This observation features three newly-formed slope streaks. These are features which occur on crater walls, hills, and other slopes on Mars.
They always begin at a point source and widen downslope, sometimes weaving around existing topographic features (such as dunes or craters), but other times they flow over them. Many slope streaks do not show topographic relief in available images, and there are no observable deposits of displaced materials surrounding their borders.
In general, slope streaks tend to be many hundreds of meters long and less than 200 meters wide. They are observed in varying shades of darkness, where lighter-toned streaks appear to be older than darker ones. The formation mechanism responsible for slope streaks is still under debate; theories range from dry dust avalanches (most widely-accepted theory) to briney water seepage.
Slope streak formation is among the few surface processes known to be currently active on Mars, making slope streaks some of the youngest features on Mars. A comparison of this HiRISE image with MOC image E04-01817 shows that three new slope streaks have formed during the six years separating these images (2001-2007). The shortest time frame in which new slope streaks have been observed to form is six months (MOC images SP2-37303 and E02-02379), though it is not yet known how long it actually takes for a slope streak to form.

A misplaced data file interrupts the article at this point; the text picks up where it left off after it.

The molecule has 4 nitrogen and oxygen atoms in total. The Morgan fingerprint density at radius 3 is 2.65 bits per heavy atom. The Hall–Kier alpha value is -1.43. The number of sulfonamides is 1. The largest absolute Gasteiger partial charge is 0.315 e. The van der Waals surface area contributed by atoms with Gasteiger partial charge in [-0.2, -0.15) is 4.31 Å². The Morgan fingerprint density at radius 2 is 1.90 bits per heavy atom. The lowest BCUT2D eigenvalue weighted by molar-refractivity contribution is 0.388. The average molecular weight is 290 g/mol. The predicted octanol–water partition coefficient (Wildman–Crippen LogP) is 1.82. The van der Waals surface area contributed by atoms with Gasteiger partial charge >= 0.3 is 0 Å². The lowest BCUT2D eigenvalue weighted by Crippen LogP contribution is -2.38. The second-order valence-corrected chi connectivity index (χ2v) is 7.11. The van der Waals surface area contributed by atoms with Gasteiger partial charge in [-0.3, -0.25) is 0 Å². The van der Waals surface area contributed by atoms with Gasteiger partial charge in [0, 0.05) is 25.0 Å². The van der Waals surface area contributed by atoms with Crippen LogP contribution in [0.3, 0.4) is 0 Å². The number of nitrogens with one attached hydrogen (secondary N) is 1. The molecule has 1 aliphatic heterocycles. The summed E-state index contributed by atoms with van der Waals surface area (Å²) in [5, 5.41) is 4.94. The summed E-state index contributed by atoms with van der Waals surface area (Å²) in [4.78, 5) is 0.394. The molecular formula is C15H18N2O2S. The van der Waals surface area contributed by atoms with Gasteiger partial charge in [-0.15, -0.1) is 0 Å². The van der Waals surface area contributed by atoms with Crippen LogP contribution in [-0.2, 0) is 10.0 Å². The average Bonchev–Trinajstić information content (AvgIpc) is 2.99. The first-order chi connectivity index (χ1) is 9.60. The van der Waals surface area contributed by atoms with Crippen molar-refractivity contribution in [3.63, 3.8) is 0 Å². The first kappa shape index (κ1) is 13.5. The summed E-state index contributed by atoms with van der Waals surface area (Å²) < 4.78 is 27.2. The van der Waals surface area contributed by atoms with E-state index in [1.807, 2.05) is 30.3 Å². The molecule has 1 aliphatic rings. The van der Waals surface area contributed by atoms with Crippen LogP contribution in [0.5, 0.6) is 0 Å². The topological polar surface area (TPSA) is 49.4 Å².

MOC image E04-01817 courtesy of NASA/JPL/Malin Space Science Systems.
The University of Arizona, Tucson, operates the HiRISE camera, which was built by Ball Aerospace & Technologies Corp., Boulder, Colo. NASA's Jet Propulsion Laboratory, a division of the California Institute of Technology, Pasadena, manages the Mars Reconnaissance Orbiter for the NASA Science Mission Directorate, Washington. Lockheed Martin Space Systems, Denver, is the spacecraft development and integration contractor for the project and built the spacecraft.